Hamlin Delivers, Wins All-Star Race

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The Deliverminator, as some call Denny Hamlin, lived up to his nickname on Saturday evening, winning his first career Sprint All-Star Race and getting Joe Gibbs Racing its first win in the race as a team.  But it was his pit crew that was the talk of the evening.

All-Star qualifying is different from all other races, as the driver gets a warm-up lap, comes barreling down pit road at 150 MPH, slows down to stop in their pit stall, the pit crew changes four tires, the driver speeds off and completes the lap.  Whoever has the fastest overall time wins the pole for the race, and this year, it was Hamlin and the No. 11 FedEx team who won the pole, and eventually, won $1 million.

Kevin Harvick finished second for the second consecutive season.  He had the freshest tires out of all drivers up front, as he took four tires after the fourth segment (mandatory pit stop followed) and ended up driving up to second place.  He was running the middle lane and catching Hamlin, but with three laps remaining in the final 10 lap segment, the No. 11 slid up to take the air off Harvick’s nose and set sail into the sunset.

“It was more defense than anything, but it turned into offense for me,” Hamlin said in his post-race interview.  “He [Harvick] kept getting closer and closer, and eventually he gets to that right rear quarter panel, and your race is done.  Initially, I was looking in my mirror, and I knew it was going to be a defensive move to take his line.  But I was just going to have to do something different, because I was starting to lose time.  My laps time were dropping off, and I just had to do something different to try to salvage a win, and that was obviously the key move for us.”

But Harvick and Kurt Busch, who finished third and restarted second for the final segment, added that they thought Hamlin jumped the restart zone by a wide margin.  Regardless, he was the one in victory lane, but Harvick talked about how Hamlin did what he needed to do.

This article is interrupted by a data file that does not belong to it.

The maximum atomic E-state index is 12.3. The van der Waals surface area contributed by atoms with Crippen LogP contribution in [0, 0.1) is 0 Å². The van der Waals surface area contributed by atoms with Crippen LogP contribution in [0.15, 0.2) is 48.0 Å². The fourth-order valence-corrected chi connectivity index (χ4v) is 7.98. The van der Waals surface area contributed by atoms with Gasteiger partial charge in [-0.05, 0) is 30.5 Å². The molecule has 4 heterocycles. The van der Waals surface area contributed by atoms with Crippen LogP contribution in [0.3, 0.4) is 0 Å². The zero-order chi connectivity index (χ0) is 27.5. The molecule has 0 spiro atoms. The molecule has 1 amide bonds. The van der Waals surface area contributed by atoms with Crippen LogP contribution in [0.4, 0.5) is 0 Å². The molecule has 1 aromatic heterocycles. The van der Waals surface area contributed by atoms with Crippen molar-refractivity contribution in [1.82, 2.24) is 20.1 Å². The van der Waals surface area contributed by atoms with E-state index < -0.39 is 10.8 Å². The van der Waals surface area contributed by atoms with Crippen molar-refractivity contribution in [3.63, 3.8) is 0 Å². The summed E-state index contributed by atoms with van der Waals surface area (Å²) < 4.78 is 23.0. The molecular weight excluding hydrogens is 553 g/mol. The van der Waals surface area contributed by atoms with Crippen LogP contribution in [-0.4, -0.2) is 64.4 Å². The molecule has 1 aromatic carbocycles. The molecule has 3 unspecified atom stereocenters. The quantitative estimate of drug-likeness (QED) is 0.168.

“I had committed to the center of the corner and just really lost the front of the car up the race track, had to get out of the throttle,” Harvick explained post-race.  “As soon as Denny moved up that one time it kind of took the air off.  Once I got to the middle of the corner the car just washed all the way up the race track and I had to lift way out of the gas to get the car back off the wall.”

Another second place finish for Harvick, but him and Crew Chief Rodney Childers were very excited to bring the same racecar back this upcoming weekend to race in the Coca Cola 600.

Kasey Kahne took the lead on lap 15 and won segment one handily. Brad Keselowski played strategy and won segments two and three and Busch won segment four.

For the fifth and final segment, drivers were repositioned based on average finishes in the first four segments.  Keselowski was nabbed for speeding coming off pit road trying to pass Hamlin (whose pit crew got him back out front and eventually got the win).

“I knew that was the race, and I went for it,” Keselowski said.

At least he went down swinging.  With no points on the line, why not?

Some other notable finishes included Keselowski in ninth, his Team Penske teammate Joey Logano in eighth, Jeff Gordon fourth, Matt Kenseth fifth, Kyle Busch sixth in his first NSCS race back from injury and Kahne seventh.

Kahne’s HMS teammates Dale Earnhardt Jr. and Jimmie Johnson finished 10th and 15th, respectively. Johnson’s team was not penalized, but warned for flaring the side skirts on his No. 48 car during the race.

Tony Stewart finished 19th, Danica Patrick 20th after winning the Sprint Fan Vote but blowing an engine, Greg Biffle 13th and Clint Bowyer 12th after winning both segments of the Sprint Showdown to transfer to the big race.

In the Xfinity Series at Iowa Speedway on Sunday afternoon, Chris Buescher got his second career win after Chase Elliott, who had the fastest car all afternoon, was a sitting duck after staying out when everybody else pitted for tires.  He eventually finished in second place.

The finish, which was spectacular, had drivers and fans alike calling for a Sprint Cup race at Iowa.  It’s been talked about for years, but now it’s becoming a real possibility, as the defending champion, Harvick, is on record as saying the Cup series needs a schedule shake-up and that he loves Iowa Speedway.

The Camping World Truck Series race was even better on Friday evening at Charlotte Motor Speedway.  Kahne ended up beating Erik Jones to the finish line by inches (0.004 seconds) to win in his No. 00 truck for JR Motorsports.  Jones, who was visibly frustrated after the race, which he dominated for the second week in a row in the NCWTS, also put on a show in the NXS race, coming from the back of the pack to finish in the top five.  Like it or not, the young guns are taking the sport by storm.

The next race on the schedule for the Cup guys and gal (hey Danica) is the Coca-Cola 600 at Charlotte, the longest race of the season.  It’s a test of endurance, speed, strategy and everything in between.  It shouldn’t disappoint, as usual.